The DDS (Doctor of Dental Surgery) and the DMD (Doctor of Medicine in Dentistry or Doctor of Dental Medicine) are the same degrees. Dentists who have a DMD or a DDS have the same education. It's up to universities to determine which degree is awarded, but both degrees use the same curriculum requirements. There is no difference between the two degrees; dentists who have a DMD or a DDS have the same education.
Both degrees use the same curriculum requirements established by the Dental Accreditation Commission (CODA). It generally takes three or more years of college education plus four years of dental school to graduate and become a general dentist. State licensing boards accept either degree as equivalent, and both degrees allow licensed individuals to practice the same field of general dentistry. DMD can stand for Doctor of Medicine in Dentistry or Doctor of Dental Medicine.
DDS stands for Doctor of Dental Surgery. The American Dental Association (ADA) states that, although the names look different, these professionals have received the same training and have obtained the same accreditation. At some universities, a dental student can graduate with a DMD, others with a DDS, but in any case, the requirements for having that degree are the same. You know: there's no difference between a DDS dental degree and a DMD dental degree, except that the dentist who has a DMD received his dental degree from Harvard.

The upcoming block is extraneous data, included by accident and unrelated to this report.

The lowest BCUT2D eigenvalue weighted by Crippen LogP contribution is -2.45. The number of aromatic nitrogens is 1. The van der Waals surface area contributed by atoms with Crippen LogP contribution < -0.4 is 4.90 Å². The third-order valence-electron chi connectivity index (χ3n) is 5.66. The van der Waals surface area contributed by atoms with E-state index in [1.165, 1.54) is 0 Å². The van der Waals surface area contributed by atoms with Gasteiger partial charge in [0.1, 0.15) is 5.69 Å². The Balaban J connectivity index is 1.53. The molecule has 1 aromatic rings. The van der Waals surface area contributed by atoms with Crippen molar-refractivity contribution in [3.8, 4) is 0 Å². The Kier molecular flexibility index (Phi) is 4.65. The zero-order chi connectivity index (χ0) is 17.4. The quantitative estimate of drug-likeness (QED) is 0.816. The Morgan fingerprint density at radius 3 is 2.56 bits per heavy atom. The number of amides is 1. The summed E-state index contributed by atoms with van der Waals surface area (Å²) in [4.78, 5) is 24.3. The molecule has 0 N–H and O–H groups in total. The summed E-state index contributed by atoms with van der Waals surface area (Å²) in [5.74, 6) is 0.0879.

In addition, all dental students in the DDS or DMD programs must pass the same National Dental Board exams. Both the DMD (doctor of dental medicine) and the DDS (doctor of dental surgery) indicate that a person is a certified doctor of dental medicine. Harvard tradition dictates that their degrees have names in Latin, so the Dentariae Medicinae Doctor (Doctor of Dental Medicine) or DMD debuted when they opened a dental school that same year.